Photo of spring water


No guide on hydration would be complete without discussing what to drink. And we’ll do our best to be brief and to the point. DRINK WATER.

Water is your best friend, and you should try to find the best quality that you can afford from trusted sources. We could go on a rant here for pages and pages on the varying degrees of water quality and the containers used to contain and dispense them. But, we will save this for another day!

The bottom line is to drink as much natural spring water stored in glass or stainless steel as possible. Water stored in plastic can be poisonous and detrimental to your health. Therefore, it is best avoided at all costs!

Our personal preference is Mountain Valley Spring Water. It’s bottled right here in the USA from natural springs in the Ouachita Mountains. We get this water in 5-gallon glass containers for $25 apiece ($100 per month per person @ 3 Liters a day) and use a ceramic pot to dispense it.

Don’t buy this beautiful pristine water to have it dispensed by some plastic piece of crap that taints the purity with many plastic tubes and parts. You can also get these in 1 Liter bottles ($2 apiece). Keep it SIMPLE!

Suppose you’re in the mood for something more effervescent. In that case, we suggest either Mountain Valley Sparkling Water or Gerolsteiner Sparkling Mineral Water. Both are of excellent quality, come in glass, and taste phenomenal. We find that drinking a sparkling alternative now and then keeps things interesting.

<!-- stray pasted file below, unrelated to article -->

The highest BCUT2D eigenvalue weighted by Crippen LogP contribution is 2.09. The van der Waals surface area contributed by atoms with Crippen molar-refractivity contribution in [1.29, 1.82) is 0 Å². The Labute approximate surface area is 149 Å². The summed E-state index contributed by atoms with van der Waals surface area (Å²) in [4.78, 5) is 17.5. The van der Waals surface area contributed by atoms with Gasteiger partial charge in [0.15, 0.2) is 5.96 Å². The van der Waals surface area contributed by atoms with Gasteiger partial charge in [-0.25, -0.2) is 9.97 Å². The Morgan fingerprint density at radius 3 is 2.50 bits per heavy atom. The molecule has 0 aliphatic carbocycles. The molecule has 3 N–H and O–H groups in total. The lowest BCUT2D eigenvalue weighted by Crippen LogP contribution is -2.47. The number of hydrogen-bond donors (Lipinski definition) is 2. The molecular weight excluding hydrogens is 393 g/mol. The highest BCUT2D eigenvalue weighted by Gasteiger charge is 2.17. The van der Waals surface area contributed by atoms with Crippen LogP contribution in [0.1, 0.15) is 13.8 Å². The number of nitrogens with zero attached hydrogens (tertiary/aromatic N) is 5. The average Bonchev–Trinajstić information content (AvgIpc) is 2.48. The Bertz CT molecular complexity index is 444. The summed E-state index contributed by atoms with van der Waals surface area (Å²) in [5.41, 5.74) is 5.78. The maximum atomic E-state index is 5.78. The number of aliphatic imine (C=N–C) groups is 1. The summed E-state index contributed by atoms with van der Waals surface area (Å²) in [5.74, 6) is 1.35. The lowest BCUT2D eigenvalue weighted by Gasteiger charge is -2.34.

We refer you to our initial statement above for those of you with questions about consuming coffee, tea, fruit juice, soda, beer, and wine. DRINK WATER. There’s nothing inherently wrong with drinking these other beverages. But, they will not serve you as well as plain water when it comes to hydration. Try adding lemon or lime juice if you need a little flavor to spruce things up. This has its benefits for kidney stones and can add flavor without compromise.

Photo of a man drinking water


As we’ve discussed today, hydration is critically important to your overall health. It will also help you pass your kidney stone faster with much-much less pain. But unfortunately, hydration isn’t always an easy habit to get into. And, let’s face it, whether we like to admit it or not, it may have contributed to your stone forming in the first place.

So, get into a routine and start drinking the best quality water you can afford. Your body will thank you!

Comments or questions?